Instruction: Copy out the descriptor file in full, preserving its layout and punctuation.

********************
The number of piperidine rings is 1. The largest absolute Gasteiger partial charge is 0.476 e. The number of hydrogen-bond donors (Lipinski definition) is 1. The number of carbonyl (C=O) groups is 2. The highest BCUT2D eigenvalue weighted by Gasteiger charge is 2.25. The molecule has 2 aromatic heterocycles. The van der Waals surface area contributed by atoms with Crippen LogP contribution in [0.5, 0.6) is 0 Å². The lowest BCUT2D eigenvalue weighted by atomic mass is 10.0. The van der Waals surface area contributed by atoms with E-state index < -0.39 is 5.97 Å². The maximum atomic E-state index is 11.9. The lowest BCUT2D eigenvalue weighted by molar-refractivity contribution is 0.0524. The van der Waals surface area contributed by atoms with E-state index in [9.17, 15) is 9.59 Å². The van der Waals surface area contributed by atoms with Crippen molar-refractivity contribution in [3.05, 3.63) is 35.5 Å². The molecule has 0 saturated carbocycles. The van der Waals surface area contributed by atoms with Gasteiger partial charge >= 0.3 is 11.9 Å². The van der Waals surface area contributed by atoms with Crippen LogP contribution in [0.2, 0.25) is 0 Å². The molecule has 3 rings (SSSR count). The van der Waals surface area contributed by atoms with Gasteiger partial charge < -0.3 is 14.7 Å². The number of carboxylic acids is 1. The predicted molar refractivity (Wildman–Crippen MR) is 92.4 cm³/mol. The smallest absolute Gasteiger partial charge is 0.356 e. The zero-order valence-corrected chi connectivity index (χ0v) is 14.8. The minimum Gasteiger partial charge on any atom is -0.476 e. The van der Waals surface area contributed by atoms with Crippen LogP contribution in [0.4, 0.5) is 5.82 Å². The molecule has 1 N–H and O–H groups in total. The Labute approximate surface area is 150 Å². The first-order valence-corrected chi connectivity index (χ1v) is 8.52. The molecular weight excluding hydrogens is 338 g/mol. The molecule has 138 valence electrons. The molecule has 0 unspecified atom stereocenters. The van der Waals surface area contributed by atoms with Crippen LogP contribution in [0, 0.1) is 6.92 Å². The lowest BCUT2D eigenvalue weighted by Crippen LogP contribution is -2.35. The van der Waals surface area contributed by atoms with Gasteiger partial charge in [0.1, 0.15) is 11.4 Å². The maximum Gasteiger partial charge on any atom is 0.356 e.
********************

The number of piperidine rings is 1. The largest absolute Gasteiger partial charge is 0.476 e. The number of hydrogen-bond donors (Lipinski definition) is 1. The number of carbonyl (C=O) groups is 2. The highest BCUT2D eigenvalue weighted by Gasteiger charge is 2.25. The molecule has 2 aromatic heterocycles. The van der Waals surface area contributed by atoms with Crippen LogP contribution in [0.5, 0.6) is 0 Å². The lowest BCUT2D eigenvalue weighted by atomic mass is 10.0. The van der Waals surface area contributed by atoms with E-state index < -0.39 is 5.97 Å². The maximum atomic E-state index is 11.9. The lowest BCUT2D eigenvalue weighted by molar-refractivity contribution is 0.0524. The van der Waals surface area contributed by atoms with E-state index in [9.17, 15) is 9.59 Å². The van der Waals surface area contributed by atoms with Crippen molar-refractivity contribution in [3.05, 3.63) is 35.5 Å². The molecule has 0 saturated carbocycles. The van der Waals surface area contributed by atoms with Gasteiger partial charge >= 0.3 is 11.9 Å². The van der Waals surface area contributed by atoms with Crippen LogP contribution in [0.2, 0.25) is 0 Å². The molecule has 3 rings (SSSR count). The van der Waals surface area contributed by atoms with Gasteiger partial charge < -0.3 is 14.7 Å². The number of carboxylic acids is 1. The predicted molar refractivity (Wildman–Crippen MR) is 92.4 cm³/mol. The smallest absolute Gasteiger partial charge is 0.356 e. The zero-order valence-corrected chi connectivity index (χ0v) is 14.8. The minimum Gasteiger partial charge on any atom is -0.476 e. The van der Waals surface area contributed by atoms with Crippen LogP contribution in [0.4, 0.5) is 5.82 Å². The molecule has 1 N–H and O–H groups in total. The Labute approximate surface area is 150 Å². The first-order valence-corrected chi connectivity index (χ1v) is 8.52. The molecular weight excluding hydrogens is 338 g/mol. The molecule has 138 valence electrons. The molecule has 0 unspecified atom stereocenters. The van der Waals surface area contributed by atoms with Crippen LogP contribution in [0, 0.1) is 6.92 Å². The lowest BCUT2D eigenvalue weighted by Crippen LogP contribution is -2.35. The van der Waals surface area contributed by atoms with Gasteiger partial charge in [0.1, 0.15) is 11.4 Å². The maximum Gasteiger partial charge on any atom is 0.356 e.